Ziggy establishes himself as a two-way star for Trojans | Sports

When Ziggy Holloway first started sparking interest in summer camp, he thought of his travel-ball 7-on-7 team and quarterback KJ Jackson.

Holloway played on a run-oriented offense at Tallassee, while KJ Jackson was enjoying a record-breaking season at St. James.

“He wanted me to come over and try it for the team,” Holloway recalled, “and that just happened.”

Months later, Jackson is still setting records as a quarterback for the Trojans, but Holloway has found a niche as well, establishing himself as a lockdown cornerback and big-play receiver for St. James this season.

“At 7-on-7, he had gotten some looks (from college recruiters) and was recruited as a receiver,” St. James defense coordinator Jeff Corley said. “At Tallassee, (coach) Mike Battles runs a lot of Notre Dame Box where they mostly run the ball. He wanted to show off his skills as a receiver. He had also played a corner in the 7v7 and we needed another defender who was faster, bigger and longer.”

Holloway quickly established himself as one of the biggest playmakers in the Capital City Conference. On offense, he has 645 yards on 25 receptions, averaging 25.8 yards per catch, along with a school record 13 touchdowns, tying the school’s one-season record (also held by teammate Ethan Beard). Holloway has at least one touchdown catch in every game but one this season.

Defensively, he mentioned as one of the Capital City Conference’s best defenders a group that includes Georgia Tech’s LJ Green at Catholic and Kentucky’s Avery Stuart at Alabama Christian.

“I tell all the college guys he’s Kool-Aid McKinstry Jr.,” St. James coach Jimmy Perry said, referring to the University of Alabama cornerback. “I coached the Alabama-Mississippi All-Star Game when Kool-Aid was there and I got to watch him move on the field. (Holloways) body type is very similar to Kool-Aid. And Kool-Aid was a great kid, one of the favorites on that Alabama-Mississippi team. And (Holloway) is a great kid and one of the favorites here.”

Holloway wasn’t sure what to expect when he showed up at St. James in June, the day before summer training began. He probably thought he was going to play receiver but insists he has arrived in the summer and is ready to play wherever he is needed.

“I had played both sides equally (at Tallassee), receiver and corner, but I never really played a lot of corners my sophomore year,” Holloway said. “I just came to help the team wherever I could, wherever they needed me to play. Coming here from Tallassee is a big change, but I’m getting used to it quite a bit.”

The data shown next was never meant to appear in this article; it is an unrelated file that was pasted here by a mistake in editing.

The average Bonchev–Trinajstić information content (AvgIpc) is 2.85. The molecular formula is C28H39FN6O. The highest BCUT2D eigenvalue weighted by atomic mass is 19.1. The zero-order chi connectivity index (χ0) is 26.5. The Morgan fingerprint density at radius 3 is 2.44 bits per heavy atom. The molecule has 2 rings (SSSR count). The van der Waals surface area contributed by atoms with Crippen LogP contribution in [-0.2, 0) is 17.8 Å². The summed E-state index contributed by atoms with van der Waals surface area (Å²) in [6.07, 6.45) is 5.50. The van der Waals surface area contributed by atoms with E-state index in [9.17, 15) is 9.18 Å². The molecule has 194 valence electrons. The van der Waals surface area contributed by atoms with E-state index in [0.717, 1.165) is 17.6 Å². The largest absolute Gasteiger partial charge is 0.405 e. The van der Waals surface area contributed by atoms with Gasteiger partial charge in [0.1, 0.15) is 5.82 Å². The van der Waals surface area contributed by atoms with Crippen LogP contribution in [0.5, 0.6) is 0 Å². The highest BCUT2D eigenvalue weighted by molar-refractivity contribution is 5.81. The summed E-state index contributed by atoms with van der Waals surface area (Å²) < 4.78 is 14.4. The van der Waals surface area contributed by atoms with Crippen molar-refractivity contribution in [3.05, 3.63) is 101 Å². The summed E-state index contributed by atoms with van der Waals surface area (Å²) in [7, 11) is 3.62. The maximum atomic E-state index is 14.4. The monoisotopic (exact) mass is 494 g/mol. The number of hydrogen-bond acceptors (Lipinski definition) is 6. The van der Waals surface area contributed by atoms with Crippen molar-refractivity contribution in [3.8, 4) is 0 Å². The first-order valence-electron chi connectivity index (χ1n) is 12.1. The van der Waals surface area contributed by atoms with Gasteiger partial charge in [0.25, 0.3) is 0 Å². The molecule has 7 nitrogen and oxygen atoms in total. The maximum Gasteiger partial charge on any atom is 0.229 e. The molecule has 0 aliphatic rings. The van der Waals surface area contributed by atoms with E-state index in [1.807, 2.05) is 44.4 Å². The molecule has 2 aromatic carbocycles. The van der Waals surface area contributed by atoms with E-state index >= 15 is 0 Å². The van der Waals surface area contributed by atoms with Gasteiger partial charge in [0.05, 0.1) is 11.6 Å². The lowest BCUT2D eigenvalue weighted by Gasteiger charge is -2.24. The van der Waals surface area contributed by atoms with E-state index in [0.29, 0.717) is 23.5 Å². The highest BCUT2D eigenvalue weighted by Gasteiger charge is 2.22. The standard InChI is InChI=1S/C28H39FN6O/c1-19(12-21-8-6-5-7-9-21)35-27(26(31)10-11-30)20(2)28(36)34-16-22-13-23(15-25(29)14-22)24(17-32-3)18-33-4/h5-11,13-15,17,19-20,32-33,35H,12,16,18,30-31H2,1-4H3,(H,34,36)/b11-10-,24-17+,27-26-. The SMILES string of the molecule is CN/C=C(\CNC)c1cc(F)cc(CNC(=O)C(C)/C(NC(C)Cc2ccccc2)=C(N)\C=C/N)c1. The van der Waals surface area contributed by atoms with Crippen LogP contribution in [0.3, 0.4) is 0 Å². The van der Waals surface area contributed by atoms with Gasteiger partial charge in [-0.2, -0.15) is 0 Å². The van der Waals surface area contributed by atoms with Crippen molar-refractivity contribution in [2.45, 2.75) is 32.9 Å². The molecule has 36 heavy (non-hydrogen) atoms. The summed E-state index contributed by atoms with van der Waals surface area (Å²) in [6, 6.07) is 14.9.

He caught a touchdown pass in his first, second, and third games, making him the perfect complement to Beard on the other side of the field. And with Beard and Clint Houser as Trojan cornerbacks, Holloway’s arrival has bolstered the Trojans’ defense, allowing Beard to escape to safety and serve as a rover while Holloway is placed on the opposing team’s highest receiver.

“I knew Ethan was the lead receiver when I first got here, but I knew I had to play a role in order to step up and help him,” Holloway said. “I feel like I click with Ethan more than any other teammate I have here. We always compete. It’s a competitive thing because we love the game.”

Just as Holloway is in uncharted waters as the team’s record receiver, so are his teammates after reaching the semifinals for the first time in school history. St James (11-2) are a game away from a trip to the Super 7, but standing in the way are Mobile Christian (6-7), a team with a deceptive record after losing four games for action earlier this year had an ineligible player.

“In the first three games of the playoffs, we’re dealing with teams that are mostly running,” Perry said. “This group is very balanced. That will present us with very different circumstances to deal with. They are a good, solid football team. It will be a fun challenge for us.”

Holloway said the destination remains the same and the Trojans have all the ingredients for a trip to Auburn next week.

“We just have to play how we play,” he said. “We have to control what we can control, do what we do and come out and play like we’ve played all year.”